Academy Sports and Outdoors, based in Katy, is the sporting goods store where you go for jogging shorts, a Cowboys jersey, hunting gear, or sunglasses. It’s not where you go to find a bodyguard, or hire private soldiers to help out your Army while at war on foreign soil.
For that, you’d probably want a company like Blackwater, the infamous private security firm worst-known for its involvement in the 2007 deaths of seventeen Iraqi civilians .
Except that after all that bad publicity, Blackwater changed its name to Xe in 2009. But since “Xe” sounds like a techno-metal band that would get a 6.2 from Pitchfork (it’s actually from the Periodic Table of Elements ) that name didn’t take. In December of 2011, the North Carolina-based (but Delaware-registered) company became Academi.
The lawsuit, filed last week in U.S. District Court in Houston, says the similarity of the two names will sow confusion in the public mind and cause Academy “irreparable harm” given Academi’s corporate history and “the negative media coverage stemming from its security operatives in Iraq.”
Four former Blackwater guards face manslaughter charges in connection with a 2007 shooting incident in Baghdad that left 17 Iraqi civilians dead. The company has settled a series of civil lawsuits spawned by the incident.
While Academi’s bread-and-butter may be, as one trademark application cited in the suit notes, “training services in the field of personal and physical security, home defense, high risk security, firearms, gunsmithing, driving, counter-terrorism, vehicle commandeering, military and tactical techniques,” it also has a website, Academi Pro Shop , which offers not just company-branded swag and “tactical” equipment, but also plain old Salamon footwear and gun accesories .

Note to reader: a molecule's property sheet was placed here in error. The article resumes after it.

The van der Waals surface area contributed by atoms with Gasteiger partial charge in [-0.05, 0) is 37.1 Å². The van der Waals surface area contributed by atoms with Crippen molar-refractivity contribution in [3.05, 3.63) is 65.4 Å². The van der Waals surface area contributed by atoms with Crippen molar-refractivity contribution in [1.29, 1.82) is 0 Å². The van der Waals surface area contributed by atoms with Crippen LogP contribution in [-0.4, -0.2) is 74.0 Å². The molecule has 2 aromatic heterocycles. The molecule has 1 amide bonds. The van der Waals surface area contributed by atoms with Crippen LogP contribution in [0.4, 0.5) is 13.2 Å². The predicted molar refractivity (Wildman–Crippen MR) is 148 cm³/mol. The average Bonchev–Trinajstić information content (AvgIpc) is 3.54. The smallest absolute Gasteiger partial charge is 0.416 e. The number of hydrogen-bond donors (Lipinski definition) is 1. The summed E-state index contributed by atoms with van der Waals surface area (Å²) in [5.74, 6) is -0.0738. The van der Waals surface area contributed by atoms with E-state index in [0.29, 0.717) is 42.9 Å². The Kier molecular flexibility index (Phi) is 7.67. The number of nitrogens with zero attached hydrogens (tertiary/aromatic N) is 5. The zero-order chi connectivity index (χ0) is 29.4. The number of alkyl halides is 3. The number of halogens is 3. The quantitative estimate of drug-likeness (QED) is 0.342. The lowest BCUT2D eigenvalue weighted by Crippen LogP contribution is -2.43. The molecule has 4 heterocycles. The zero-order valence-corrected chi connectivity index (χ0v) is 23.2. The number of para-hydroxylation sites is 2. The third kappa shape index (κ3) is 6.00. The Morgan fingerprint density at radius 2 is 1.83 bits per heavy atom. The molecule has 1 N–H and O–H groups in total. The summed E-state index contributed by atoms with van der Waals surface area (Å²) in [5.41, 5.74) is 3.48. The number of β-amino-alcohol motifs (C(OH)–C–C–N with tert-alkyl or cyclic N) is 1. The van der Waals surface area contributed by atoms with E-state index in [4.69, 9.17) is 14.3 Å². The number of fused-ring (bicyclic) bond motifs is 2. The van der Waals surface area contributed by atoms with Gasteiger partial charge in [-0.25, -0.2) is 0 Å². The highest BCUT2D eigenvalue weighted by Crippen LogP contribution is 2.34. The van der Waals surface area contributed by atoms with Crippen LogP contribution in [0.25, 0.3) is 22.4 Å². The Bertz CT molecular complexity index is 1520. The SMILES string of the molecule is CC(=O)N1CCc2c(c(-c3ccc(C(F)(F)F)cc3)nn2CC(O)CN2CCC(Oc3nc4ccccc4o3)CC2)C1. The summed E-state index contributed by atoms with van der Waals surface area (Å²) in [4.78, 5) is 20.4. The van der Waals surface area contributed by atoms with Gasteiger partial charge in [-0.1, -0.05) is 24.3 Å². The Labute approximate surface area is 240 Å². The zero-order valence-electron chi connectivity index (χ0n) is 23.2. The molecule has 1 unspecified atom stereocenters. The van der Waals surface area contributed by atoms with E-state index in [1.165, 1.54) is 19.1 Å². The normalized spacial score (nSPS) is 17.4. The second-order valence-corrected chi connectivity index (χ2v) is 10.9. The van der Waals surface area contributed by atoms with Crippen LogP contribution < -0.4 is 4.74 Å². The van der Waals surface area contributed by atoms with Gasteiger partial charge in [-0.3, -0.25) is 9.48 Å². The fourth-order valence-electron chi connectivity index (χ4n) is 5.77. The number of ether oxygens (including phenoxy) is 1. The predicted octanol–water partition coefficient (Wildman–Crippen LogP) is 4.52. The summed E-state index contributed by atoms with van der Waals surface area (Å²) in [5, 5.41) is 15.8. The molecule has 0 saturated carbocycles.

By way of example, if customers of Defendant experience inferior service, purchase inferior goods, or read bad press published about Defendant, they may mistakenly attribute that bad experience or connotation to Academy due to Defendant’s use of marks similar to the Academy Marks. Customers also may mistakenly associate Defendant’s prior name, Blackwater USA, with Academy, thereby wrongly connecting Academy to substantial negative media coverage regarding Blackwater USA’s activities in Iraq and elsewhere. This is heightened by Defendant’s sale of similar goods to the same or similar customer base using similar advertising channels in connection with the marks.
Academi spokesman John Procter told Ronnie Crocker of the Houston Chronicle via email that the company’s name “is a modern representation of Plato’s Akademia, which was established in the third century B.C. as an institution rooted in higher wisdom and skill that produced the best thinkers and warriors alike.”
But this would also, by definition, be true of Academy, even if founder Max Gochman didn’t care about the word’s Greek linguistic roots when he opened the first Academy Tire store in San Antonio in 1938. Coincidentally, Academy was primarily a military surplus store from 1939 until the 1980s (it was called “Academy Super Surplus” for much of that time). The company, which has more than 140 stores in the Southwest and Southeast, was sold by the Gochman family to the private equity firm Kohlberg Kravis Roberts & Co last year.